First, the toe is red in color which means that it is still getting blood and that as there is no swelling the blood is not accumulating it is circulating. Pigeon is going to keep the toe.\

If you separate or open the string cut, you may see skin rather than callous. It is the callous that grows in response to the string that causes the problem. Removing the string does not remove the callous, but in some cases you are just not going to get full repair growth of skin in the string cut. The best you can do is spread the ligature opening so you can see right down to bottom; take a wooden toothpick and gently probe. If you find skin, that is the best you are going to get. If you find callous, try vaseline and toothpick to remove it. Remember if you open the wound and provoke bleeding, it will only heal once; the second time the bird loses the toe or leg.

Frankly I would just leave it alone. The toe has blood and therefore will continue to grow and remain a useful appendage for the bird. More picking and probing may well result in the lost of vascularization and the loss of the toe.

EOM
I saved this bird a year ago, i removed the string and was all fine until 2 months ago when he start limping from the toe. That is when i thought there was more hair/string on. I checked it and was the callous was there tight like a ring, i used peroxide to moiture it and removed it, with a tooth pick, put some natural cream for skin made with propolis and he was fine, then two weeks after was limping again.This time i cleaned it again and used antibiotic cream and bandage it. I change the bandage every 4 days and use cream, but for some unknown reason his toe is much swollen now (the pic is from 2 months ago) and does not have that purple color, is pale, the swelling is not only where the string was, but all the way to the tip of his toe. I am not too sure if he has any feeling. He doesn't limp as much as first time but he is cautious when stepping.I wonder if he will loose his toe or the problem will go up to his leg, as i seen once that his foot coushion was swollon too.

Thanks Grimaldy.

This post was ment to help a different pigeon; my apologies i took over this post with my problem.
 

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I saved this bird a year ago, i removed the string and was all fine until 2 months ago when he start limping from the toe. That is when i thought there was more hair/string on. I checked it and was the callous was there tight like a ring, i used peroxide to moiture it and removed it, with a tooth pick, put some natural cream for skin made with propolis and he was fine, then two weeks after was limping again.This time i cleaned it again and used antibiotic cream and bandage it. I change the bandage every 4 days and use cream, but for some unknown reason his toe is much swollen now (the pic is from 2 months ago) and does not have that purple color, is pale, the swelling is not only where the string was, but all the way to the tip of his toe. I am not too sure if he has any feeling. He doesn't limp as much as first time but he is cautious when stepping.I wonder if he will loose his toe or the problem will go up to his leg, as i seen once that his foot coushion was swollon too.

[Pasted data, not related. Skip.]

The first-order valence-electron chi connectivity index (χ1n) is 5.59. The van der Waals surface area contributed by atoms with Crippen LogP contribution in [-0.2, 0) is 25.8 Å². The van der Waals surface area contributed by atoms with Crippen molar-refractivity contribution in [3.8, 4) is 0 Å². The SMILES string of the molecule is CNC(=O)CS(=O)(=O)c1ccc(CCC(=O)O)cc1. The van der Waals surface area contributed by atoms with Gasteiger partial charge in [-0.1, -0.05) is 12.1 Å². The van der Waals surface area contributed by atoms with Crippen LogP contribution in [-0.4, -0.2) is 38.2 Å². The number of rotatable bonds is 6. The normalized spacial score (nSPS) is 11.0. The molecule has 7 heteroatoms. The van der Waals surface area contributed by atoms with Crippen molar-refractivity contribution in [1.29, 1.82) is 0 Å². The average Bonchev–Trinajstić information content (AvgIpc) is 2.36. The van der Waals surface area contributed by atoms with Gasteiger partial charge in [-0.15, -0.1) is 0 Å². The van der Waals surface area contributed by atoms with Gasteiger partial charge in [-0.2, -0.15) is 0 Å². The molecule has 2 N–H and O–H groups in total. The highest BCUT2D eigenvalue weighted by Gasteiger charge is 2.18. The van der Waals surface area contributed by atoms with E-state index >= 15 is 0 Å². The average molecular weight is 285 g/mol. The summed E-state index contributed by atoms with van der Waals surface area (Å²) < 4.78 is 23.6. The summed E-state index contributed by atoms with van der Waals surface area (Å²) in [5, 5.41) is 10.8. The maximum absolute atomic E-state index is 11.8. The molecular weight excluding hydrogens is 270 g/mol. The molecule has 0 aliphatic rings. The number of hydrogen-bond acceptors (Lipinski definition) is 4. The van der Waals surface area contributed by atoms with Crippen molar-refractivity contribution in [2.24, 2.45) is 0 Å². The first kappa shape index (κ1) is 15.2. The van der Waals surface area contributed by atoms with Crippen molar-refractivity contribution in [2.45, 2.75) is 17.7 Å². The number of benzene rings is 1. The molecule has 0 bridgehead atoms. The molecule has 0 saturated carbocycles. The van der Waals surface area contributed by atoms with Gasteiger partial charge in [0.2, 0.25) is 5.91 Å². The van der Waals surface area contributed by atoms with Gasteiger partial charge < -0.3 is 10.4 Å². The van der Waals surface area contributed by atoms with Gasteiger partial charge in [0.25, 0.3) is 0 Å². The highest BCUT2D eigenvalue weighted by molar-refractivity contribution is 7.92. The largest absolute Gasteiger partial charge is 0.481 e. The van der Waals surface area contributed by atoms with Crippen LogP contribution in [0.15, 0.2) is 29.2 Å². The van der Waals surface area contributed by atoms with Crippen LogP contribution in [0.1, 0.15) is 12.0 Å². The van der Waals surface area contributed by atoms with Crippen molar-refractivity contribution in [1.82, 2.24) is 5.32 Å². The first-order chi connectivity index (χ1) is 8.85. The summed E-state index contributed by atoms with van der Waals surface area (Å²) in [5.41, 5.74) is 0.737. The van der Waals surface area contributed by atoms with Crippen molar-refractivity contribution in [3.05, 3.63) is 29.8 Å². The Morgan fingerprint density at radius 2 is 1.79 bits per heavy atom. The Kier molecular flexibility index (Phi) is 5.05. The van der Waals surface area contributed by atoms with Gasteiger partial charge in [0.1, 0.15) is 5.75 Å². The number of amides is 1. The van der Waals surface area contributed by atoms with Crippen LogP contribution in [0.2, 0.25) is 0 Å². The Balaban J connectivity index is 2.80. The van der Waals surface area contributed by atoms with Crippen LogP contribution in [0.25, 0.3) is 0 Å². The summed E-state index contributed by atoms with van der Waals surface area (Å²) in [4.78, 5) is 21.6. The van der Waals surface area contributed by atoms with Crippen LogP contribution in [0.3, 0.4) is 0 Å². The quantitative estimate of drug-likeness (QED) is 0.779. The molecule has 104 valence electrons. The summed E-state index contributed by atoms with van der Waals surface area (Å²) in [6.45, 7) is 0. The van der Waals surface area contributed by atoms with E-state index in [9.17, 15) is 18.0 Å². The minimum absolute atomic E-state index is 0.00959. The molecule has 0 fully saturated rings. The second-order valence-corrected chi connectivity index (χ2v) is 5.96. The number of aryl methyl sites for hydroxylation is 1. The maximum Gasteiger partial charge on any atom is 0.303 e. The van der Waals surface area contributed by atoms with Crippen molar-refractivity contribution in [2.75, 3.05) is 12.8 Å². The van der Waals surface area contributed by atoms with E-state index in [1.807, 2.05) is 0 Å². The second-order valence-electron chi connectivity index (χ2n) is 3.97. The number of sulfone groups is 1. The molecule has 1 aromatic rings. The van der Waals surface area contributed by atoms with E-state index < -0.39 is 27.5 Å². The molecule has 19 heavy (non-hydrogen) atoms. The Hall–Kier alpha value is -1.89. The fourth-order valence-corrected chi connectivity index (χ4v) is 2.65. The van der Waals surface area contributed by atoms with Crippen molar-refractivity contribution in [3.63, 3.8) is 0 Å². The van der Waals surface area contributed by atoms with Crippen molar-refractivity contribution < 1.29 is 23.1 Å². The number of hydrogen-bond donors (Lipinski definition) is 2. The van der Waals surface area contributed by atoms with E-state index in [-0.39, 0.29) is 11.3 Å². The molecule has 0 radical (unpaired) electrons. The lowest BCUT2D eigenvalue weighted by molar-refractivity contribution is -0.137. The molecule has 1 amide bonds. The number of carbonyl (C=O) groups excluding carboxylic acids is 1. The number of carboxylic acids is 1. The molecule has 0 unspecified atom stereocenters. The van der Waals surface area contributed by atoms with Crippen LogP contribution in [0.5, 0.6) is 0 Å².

Thanks Grimaldy.

This post was ment to help a different pigeon; my apologies i took over this post with my problem.

Dima, using peroxide can actually damage healthy tissues. Rinsing with a saline solution would be better.
 

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Dima, using peroxide can actually damage healthy tissues. Rinsing with a saline solution would be better.
I thought peroxide is for cuts/wounds. I will not use it anymore if it harms my pigeon.This may explain why the color of his skin is pale. Thanks for letting me know. I soak his foot in epsom salt also, once a week.Epsom salt is good; right?

Thanks Jay3.
 

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I thought peroxide is for cuts/wounds. I will not use it anymore if it harms my pigeon.This may explain why the color of his skin is pale. Thanks for letting me know. I soak his foot in epsom salt also, once a week.Epsom salt is good; right?

Thanks Jay3.
Salts won't hurt.